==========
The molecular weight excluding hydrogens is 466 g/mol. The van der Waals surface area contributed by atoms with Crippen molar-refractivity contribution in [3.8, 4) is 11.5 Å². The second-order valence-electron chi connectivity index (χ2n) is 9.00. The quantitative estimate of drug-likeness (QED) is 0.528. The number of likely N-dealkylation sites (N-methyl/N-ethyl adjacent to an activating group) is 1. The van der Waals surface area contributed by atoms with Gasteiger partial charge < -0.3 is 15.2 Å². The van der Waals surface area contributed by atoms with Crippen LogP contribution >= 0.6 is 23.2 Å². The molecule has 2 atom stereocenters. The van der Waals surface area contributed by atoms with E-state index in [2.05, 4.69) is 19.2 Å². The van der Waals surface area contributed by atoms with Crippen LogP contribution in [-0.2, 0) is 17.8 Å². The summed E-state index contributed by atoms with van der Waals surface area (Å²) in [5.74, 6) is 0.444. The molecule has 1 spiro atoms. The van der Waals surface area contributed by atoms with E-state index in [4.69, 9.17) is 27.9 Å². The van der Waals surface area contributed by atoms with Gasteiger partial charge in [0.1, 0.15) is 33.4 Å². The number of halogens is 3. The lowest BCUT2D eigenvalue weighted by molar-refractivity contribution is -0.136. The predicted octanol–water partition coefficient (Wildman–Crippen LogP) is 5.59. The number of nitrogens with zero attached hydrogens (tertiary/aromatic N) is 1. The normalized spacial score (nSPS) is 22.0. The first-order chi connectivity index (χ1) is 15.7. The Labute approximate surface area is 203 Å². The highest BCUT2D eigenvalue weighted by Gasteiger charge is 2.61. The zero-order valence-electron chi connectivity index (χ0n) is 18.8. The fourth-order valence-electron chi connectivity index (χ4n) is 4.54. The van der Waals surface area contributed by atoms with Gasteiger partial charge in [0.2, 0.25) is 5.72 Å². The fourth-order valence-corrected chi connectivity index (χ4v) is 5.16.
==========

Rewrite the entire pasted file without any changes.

The molecular weight excluding hydrogens is 466 g/mol. The van der Waals surface area contributed by atoms with Crippen molar-refractivity contribution in [3.8, 4) is 11.5 Å². The second-order valence-electron chi connectivity index (χ2n) is 9.00. The quantitative estimate of drug-likeness (QED) is 0.528. The number of likely N-dealkylation sites (N-methyl/N-ethyl adjacent to an activating group) is 1. The van der Waals surface area contributed by atoms with Gasteiger partial charge < -0.3 is 15.2 Å². The van der Waals surface area contributed by atoms with Crippen LogP contribution >= 0.6 is 23.2 Å². The molecule has 2 atom stereocenters. The van der Waals surface area contributed by atoms with E-state index in [2.05, 4.69) is 19.2 Å². The van der Waals surface area contributed by atoms with Crippen LogP contribution in [-0.2, 0) is 17.8 Å². The summed E-state index contributed by atoms with van der Waals surface area (Å²) in [5.74, 6) is 0.444. The molecule has 1 spiro atoms. The van der Waals surface area contributed by atoms with E-state index in [4.69, 9.17) is 27.9 Å². The van der Waals surface area contributed by atoms with Gasteiger partial charge in [0.1, 0.15) is 33.4 Å². The number of halogens is 3. The lowest BCUT2D eigenvalue weighted by molar-refractivity contribution is -0.136. The predicted octanol–water partition coefficient (Wildman–Crippen LogP) is 5.59. The number of nitrogens with zero attached hydrogens (tertiary/aromatic N) is 1. The normalized spacial score (nSPS) is 22.0. The first-order chi connectivity index (χ1) is 15.7. The Labute approximate surface area is 203 Å². The highest BCUT2D eigenvalue weighted by Gasteiger charge is 2.61. The zero-order valence-electron chi connectivity index (χ0n) is 18.8. The fourth-order valence-electron chi connectivity index (χ4n) is 4.54. The van der Waals surface area contributed by atoms with Gasteiger partial charge in [0.2, 0.25) is 5.72 Å². The fourth-order valence-corrected chi connectivity index (χ4v) is 5.16.